A while back I reviewed Larry Keller’s book The Tableau 8.0 Training Manual, at the same time I ordered George Peck’s book Tableau 8: the official guide. It’s just arrived. The book comes with a DVD containing bonus videos featuring George Peck’s warm, friendly tones and example workbooks. I must admit to being mildly nonplussed at receiving optical media, my ultrabook lacking an appropriate drive, but I dug out the USB optical drive to load them up. Providing an online link would have allowed the inclusion of up to date material, perhaps covering the version 8.1 announcement.
Tableau is a data visualisation application, aimed at the business intelligence area and optimised to look at database shaped data. I’m using Tableau on a lot of the larger datasets we get at ScraperWiki for sense checking and analysis.
Colleagues have noted that analysis in Tableau looks like me randomly poking buttons in the interface. From Peck’s book I learn that the order in which I carry out random clicking is important since Tableau will make a decision on what you want to see based both on what you have clicked and also its current state.
To my mind the heavy reliance on the graphical interface is one of the drawbacks of Tableau, but clearly, to business intelligence users and journalists, it’s the program’s greatest benefit. It’s a drawback because capturing what you’ve done in a GUI is tricky. Some of the scripting/version control capability is retained since most Tableau files are in plain XML format with which a little fiddling is tacitly approved by Tableau – although you won’t find such info in The Official Guide. I’ve been experimenting with using git source control on workbook files, and it works.
If you’re interested in these more advanced techniques then the Tableau Knowledgebase is worth a look. See this article, for example, on making a custom colour palette. I also like the Information Lab blog, 5 things I wish I knew about Tableau when I started and UK Area Polygon Mapping in Tableau. The second post covers one of the bug-bears for non-US users of Tableau: the mapping functionality is quite US-centric.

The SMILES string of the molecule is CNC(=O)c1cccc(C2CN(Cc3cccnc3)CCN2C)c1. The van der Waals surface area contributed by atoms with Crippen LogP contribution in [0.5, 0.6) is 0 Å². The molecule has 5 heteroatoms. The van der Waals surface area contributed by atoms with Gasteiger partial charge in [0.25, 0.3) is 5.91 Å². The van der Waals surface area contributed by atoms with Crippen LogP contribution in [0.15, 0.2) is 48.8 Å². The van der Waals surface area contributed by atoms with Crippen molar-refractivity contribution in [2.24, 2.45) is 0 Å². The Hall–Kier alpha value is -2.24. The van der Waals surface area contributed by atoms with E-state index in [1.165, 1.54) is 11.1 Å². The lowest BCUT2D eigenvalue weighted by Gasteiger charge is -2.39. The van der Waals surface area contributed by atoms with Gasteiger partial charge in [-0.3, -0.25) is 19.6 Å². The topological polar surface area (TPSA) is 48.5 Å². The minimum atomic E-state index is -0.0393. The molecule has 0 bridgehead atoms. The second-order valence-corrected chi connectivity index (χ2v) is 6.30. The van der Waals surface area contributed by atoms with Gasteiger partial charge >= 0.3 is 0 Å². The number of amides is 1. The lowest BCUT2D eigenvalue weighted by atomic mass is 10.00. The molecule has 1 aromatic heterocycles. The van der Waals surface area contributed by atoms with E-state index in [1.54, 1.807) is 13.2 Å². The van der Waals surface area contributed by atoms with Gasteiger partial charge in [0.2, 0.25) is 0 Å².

Peck covers most of the functionality of Tableau, including data connections, making visualisations, a detailed look at mapping, dashboards and so forth. I was somewhat bemused to see the scatter plot described as “esoteric”. This highlights the background of those typically using Tableau: business people not physical scientists, and not necessarily business people who understand database query languages. Hence the heavy reliance on a graphical user interface.
I particularly liked the chapters on data connections which also described the various set, group and combine operations. Finally I understand the difference between data blending and data joining: joining is done at source between tables on the same database whilst blending is done on data from different sources by Tableau, after it has been loaded. The end result is not really different.
I now understand the point of table calculations – they’re for the times when you can’t work out your SQL query. Peck uses different language from Tableau in describing table calculations. He uses “direction” to refer to the order in which cells are processed and “scope” to refer to the groups over which cell calculations are performed. Tableau uses the terms “addressing” and “partitioning” for these two concepts, respectively.
Peck isn’t very explicit about the deep connections between SQL and Tableau but makes sufficient mention of the underlying processes to be useful.
It was nice to see a brief, clear description of the options for publishing Tableau workbooks. Public is handy and free if you want to publish to all. Tableau Online presents a useful halfway house for internal publication whilst Tableau Server gives full flexibility in scheduling updates to data and publishing to a range of audiences with different permission levels. This is something we’re interested in at ScraperWiki.
The book ends with an Appendix of functions available for field calculations.
In some ways Larry Keller and George Peck’s books complement each other, Larry’s book (which I reviewed here) contains the examples that George’s lacks and George’s some of the more in depth discussion missing from Larry’s book.
Overall: a nicely produced book with high production values, good but not encyclopedic coverage.